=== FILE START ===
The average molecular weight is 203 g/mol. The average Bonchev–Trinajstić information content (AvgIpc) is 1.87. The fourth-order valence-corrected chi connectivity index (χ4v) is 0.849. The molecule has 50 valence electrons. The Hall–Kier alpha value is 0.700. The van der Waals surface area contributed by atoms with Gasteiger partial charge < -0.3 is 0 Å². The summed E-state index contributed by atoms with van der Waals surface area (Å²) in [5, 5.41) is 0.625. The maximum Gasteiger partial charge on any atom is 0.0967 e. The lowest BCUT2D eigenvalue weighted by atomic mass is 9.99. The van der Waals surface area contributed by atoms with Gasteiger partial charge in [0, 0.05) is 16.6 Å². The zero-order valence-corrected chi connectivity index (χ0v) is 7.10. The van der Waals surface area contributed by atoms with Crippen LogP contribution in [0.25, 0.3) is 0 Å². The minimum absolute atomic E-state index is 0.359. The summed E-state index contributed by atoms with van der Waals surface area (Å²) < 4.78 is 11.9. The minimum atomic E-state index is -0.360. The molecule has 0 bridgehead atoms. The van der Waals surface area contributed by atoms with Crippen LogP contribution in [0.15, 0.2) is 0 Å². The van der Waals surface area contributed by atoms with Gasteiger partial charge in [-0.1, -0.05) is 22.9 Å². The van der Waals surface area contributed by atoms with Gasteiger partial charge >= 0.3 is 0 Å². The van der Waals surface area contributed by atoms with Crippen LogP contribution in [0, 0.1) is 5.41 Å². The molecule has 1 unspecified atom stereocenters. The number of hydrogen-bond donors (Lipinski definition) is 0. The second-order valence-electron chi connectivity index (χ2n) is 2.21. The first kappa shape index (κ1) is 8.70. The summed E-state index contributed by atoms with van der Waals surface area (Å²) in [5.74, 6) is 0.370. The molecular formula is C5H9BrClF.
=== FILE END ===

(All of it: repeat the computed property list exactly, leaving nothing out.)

The average molecular weight is 203 g/mol. The average Bonchev–Trinajstić information content (AvgIpc) is 1.87. The fourth-order valence-corrected chi connectivity index (χ4v) is 0.849. The molecule has 50 valence electrons. The Hall–Kier alpha value is 0.700. The van der Waals surface area contributed by atoms with Gasteiger partial charge < -0.3 is 0 Å². The summed E-state index contributed by atoms with van der Waals surface area (Å²) in [5, 5.41) is 0.625. The maximum Gasteiger partial charge on any atom is 0.0967 e. The lowest BCUT2D eigenvalue weighted by atomic mass is 9.99. The van der Waals surface area contributed by atoms with Gasteiger partial charge in [0, 0.05) is 16.6 Å². The zero-order valence-corrected chi connectivity index (χ0v) is 7.10. The van der Waals surface area contributed by atoms with Crippen LogP contribution in [0.25, 0.3) is 0 Å². The minimum absolute atomic E-state index is 0.359. The summed E-state index contributed by atoms with van der Waals surface area (Å²) < 4.78 is 11.9. The minimum atomic E-state index is -0.360. The molecule has 0 bridgehead atoms. The van der Waals surface area contributed by atoms with Crippen LogP contribution in [0.15, 0.2) is 0 Å². The van der Waals surface area contributed by atoms with Gasteiger partial charge in [-0.1, -0.05) is 22.9 Å². The van der Waals surface area contributed by atoms with Gasteiger partial charge >= 0.3 is 0 Å². The van der Waals surface area contributed by atoms with Crippen LogP contribution in [0, 0.1) is 5.41 Å². The molecule has 1 unspecified atom stereocenters. The number of hydrogen-bond donors (Lipinski definition) is 0. The second-order valence-electron chi connectivity index (χ2n) is 2.21. The first kappa shape index (κ1) is 8.70. The summed E-state index contributed by atoms with van der Waals surface area (Å²) in [5.74, 6) is 0.370. The molecular formula is C5H9BrClF.